Non-profits everywhere can hear the holiday bells ringing. People seem to be more jolly around the holidays, especially when it comes to charitable giving. About 34% of annual giving is donated at the end of the year. According to the Blackbaud Index, charitable donations are up this fall compared to the same time last year, which is good news for non-profits. In fact, some people may donate money to charity instead of buying holiday gifts for others this year.
In early October, we turned to our polling platform to ask U.S. adults whether they would be making a charitable contribution instead of giving a gift to someone this holiday season. We then profiled the respondents based on their giving intent in order to see who’s most likely to give back. After collecting a sample of 4,590 U.S. adult consumers, we found that many people are open to the idea of making a charitable contribution instead of giving a holiday gift.
11% of people answered “Yes, definitely,” while 17% answered “Maybe.” 28% of U.S. adults are either donating or are considering donating this holiday season. Another 13% say it’s an interesting idea, but have not yet decided whether or not this is an option. 59% of U.S. adults answered “Probably not” or “Can’t see myself doing that.”
We looked at the following groups to get a better understanding of their demographic and psychographic profiles, which will allow non-profits to focus their attention and outreach on likely or potential donors:
- Definite Donors = answered “Yes, definitely”
- Potential Donors = answered “Maybe”
- Non-Donors = answered “Probably not” or “Can’t see myself doing that”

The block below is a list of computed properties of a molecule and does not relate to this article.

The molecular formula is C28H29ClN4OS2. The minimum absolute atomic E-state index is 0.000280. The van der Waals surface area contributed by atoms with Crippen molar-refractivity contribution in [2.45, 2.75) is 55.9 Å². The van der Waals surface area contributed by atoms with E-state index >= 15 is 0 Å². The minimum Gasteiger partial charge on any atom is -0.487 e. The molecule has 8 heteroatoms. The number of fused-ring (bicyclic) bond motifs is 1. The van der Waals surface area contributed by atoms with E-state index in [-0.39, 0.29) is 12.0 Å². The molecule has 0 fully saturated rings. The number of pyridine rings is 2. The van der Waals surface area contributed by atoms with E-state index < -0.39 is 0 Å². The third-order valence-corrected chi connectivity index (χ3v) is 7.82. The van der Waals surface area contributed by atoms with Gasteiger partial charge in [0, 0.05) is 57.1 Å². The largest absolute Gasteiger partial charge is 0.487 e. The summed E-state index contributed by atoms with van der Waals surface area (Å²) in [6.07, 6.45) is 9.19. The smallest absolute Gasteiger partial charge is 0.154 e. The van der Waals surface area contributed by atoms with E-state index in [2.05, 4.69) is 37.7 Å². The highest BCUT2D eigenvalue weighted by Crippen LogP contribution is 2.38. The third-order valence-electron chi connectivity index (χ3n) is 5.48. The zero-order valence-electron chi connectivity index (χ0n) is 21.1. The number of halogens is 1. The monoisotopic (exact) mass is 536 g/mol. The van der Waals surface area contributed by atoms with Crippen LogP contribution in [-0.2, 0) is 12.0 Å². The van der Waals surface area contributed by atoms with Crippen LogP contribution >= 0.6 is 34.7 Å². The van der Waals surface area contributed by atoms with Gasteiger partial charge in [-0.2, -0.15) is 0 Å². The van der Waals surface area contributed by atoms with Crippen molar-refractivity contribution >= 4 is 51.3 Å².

We did not look further into those who said it was an interesting idea, because they had no commitment as to whether they were going to donate or not.
Below is a table summarizing some key finds for these three segments:
Those who will definitely make a charitable contribution instead of giving a holiday gift are likely to be women and are more likely than the others to be 55+ years old homeowners. They have a higher education, with 28% holding a graduate or PhD and the majority are parents or grandparents. Compared to the other groups, definite donors are more likely to buy locally-grown food and are less likely to eat fast food each month. Definite donors are more likely to go to the movies at least a few times a year and subscribe to a print newspaper (which we often see among older individuals). In terms of personal digital devices, definite donors are more likely to own e-Readers, slightly less likely to own tablets and are less likely to own smartphones. Lastly, they are much more likely than the others to follow financial markets very closely.
Just like the retail industry, the holidays are an important time for non-profits. Charitable donations seem to fluctuate with economic confidence. Non-profits may have a bright holiday season ahead of them since the HPS-CS Economic Sentiment Index is on the rise, meaning consumer confidence in the economy is up. By focusing their efforts on the definite donors and potential donors, non-profits will be able to add to an already successful start of a holiday season.